Peter's 12 Ps of Investment Readiness

Peter Adams, RVC Executive Director, taught two courses during Denver Startup Week. He culminated the presentation with the 12 Ps of fundraising preparedness. Is your company ready to raise capital?

Are you prepared to begin raising capital for your company? Use this checklist to determine how ready you really are. Not all companies will have all 12 of these readiness factors, but the more you have, the more ready you are.

Package – Investors are buying a piece of your company. When you present your investment opportunity to investors be sure that you are presenting the whole package, not just the product or technology.

People – The management team is incredibly important. If your company is still small or can’t afford to hire a complete team, be sure to add people to your deal in the form of volunteer advisors. Can you name 10 people who are willing to publicly be affiliated with your company?

Plan – Failing to plan is planning to fail. Of course you won’t follow your business plan exactly and everything will change next week. Write the plan anyway, then keep improving on it.

Proforma – Investors love to see the numbers. It’s better if you can provide validated numbers that reflect a few of the big decisions you are going to make.

Prototype – Can you put your product in an investor’s hand? Better yet, is it a working prototype? Prototypes show you are another step closer to revenue.

Product – Do you have a finished product? Even better.

Promotion Strategy – You may have the best product in the world and if no one knows about it, your company fails. How are you going to get your product into the world? Provide specifics about your strategy such as, “work with Marketing Company X, beginning March 2013”.

Partnerships – No company is an island. Partner with other companies toward a common goal of increasing revenue. A great example is Zappos which partnered with UPS to provide free shipping. Zappos gained customers through their always free shipping gimmick and UPS increased volume of their shipping business. Obviously, Zappos paid UPS, at a bulk discount, to ship.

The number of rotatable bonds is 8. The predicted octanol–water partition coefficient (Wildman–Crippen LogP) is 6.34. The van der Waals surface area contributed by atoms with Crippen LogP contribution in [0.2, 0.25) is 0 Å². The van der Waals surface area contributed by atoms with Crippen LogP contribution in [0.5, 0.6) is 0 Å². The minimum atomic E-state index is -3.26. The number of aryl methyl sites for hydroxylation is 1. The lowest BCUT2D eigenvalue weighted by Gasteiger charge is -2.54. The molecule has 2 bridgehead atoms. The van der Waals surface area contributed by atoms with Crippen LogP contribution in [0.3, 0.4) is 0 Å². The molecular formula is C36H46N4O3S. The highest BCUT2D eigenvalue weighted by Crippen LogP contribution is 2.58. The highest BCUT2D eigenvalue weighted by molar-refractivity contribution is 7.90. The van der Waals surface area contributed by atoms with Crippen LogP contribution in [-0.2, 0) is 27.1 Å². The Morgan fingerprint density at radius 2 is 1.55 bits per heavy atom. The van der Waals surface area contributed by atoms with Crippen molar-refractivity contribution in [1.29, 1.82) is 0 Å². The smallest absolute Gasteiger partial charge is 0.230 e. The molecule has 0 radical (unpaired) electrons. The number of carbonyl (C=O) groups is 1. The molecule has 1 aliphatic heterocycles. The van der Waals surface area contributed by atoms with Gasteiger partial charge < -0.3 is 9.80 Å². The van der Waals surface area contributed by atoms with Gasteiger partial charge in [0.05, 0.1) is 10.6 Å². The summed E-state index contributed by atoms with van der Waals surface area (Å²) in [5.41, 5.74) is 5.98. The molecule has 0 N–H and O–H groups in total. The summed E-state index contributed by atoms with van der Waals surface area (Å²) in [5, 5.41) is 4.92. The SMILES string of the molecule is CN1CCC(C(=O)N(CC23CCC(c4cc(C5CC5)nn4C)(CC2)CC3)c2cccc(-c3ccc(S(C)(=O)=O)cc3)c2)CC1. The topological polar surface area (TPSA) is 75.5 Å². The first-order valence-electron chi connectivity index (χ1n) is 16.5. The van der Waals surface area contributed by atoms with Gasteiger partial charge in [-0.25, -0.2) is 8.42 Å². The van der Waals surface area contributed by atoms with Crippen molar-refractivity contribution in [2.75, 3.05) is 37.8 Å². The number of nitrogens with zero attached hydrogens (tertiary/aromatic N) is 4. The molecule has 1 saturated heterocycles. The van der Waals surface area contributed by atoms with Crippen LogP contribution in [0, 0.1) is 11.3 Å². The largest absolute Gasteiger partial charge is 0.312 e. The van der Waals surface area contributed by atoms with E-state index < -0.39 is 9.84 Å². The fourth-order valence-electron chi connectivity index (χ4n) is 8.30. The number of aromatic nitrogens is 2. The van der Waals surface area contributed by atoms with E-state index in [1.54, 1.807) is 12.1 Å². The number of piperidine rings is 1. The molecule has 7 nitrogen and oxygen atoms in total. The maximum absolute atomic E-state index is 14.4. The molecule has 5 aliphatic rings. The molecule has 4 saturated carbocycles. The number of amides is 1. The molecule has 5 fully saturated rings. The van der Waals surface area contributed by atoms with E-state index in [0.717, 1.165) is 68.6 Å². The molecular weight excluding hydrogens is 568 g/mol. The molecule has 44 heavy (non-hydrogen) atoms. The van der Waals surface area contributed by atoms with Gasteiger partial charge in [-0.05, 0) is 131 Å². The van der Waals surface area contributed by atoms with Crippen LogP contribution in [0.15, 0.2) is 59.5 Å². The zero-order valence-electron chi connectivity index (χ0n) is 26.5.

Paying Customers – Have you convinced anyone to pay you for your product? Even if it’s only two customers, flaunt all sales.

Proof – Proof of concept and proof that your business model is a valid one comes in many ways. The more proof you have that your company can make money, the more likely you can get investors excited about your company.

Pitch Deck – You have to communicate your business to investors in a short period of time. Your message must be clear or you can lose credibility fast. You really do only get one chance to make a first impression.

PPM –  A Private Placement Memorandum is a legal document that includes an engagement letter, term sheet, and everything your company needs to issue stock in accordance with the Securities and Exchange Commission. The document details the summary of the offering, financial data, industry overview, management, etc. Companies with a PPM tend to close on their rounds faster than those who don’t.

If you are feeling a little overwhelmed at the extent of preparation that is necessary to raise funding, don’t fret. Fundraising is a process, very few companies have all of these when they begin seeking capital. Often companies set aside a year when they decide that it is appropriate to begin fundraising. They spend some time gathering the information for the proforma and PPM, begin to create a pitch deck, and start spreading the word that they are interested in investment. A great investment takes time to prepare.

 


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  1. […] we post information on this website guiding you along. Read Peter’s 12 Ps of preparedness, find out why we charge pitching companies for their tickets at conferences, read the ongoing […]

  2. […] for us to pitch companies randomly, or just have them get in line and pitch when they wanted to. Readiness is a big deal and if we pitch a company too early, investors get the message that it’s not a good company […]

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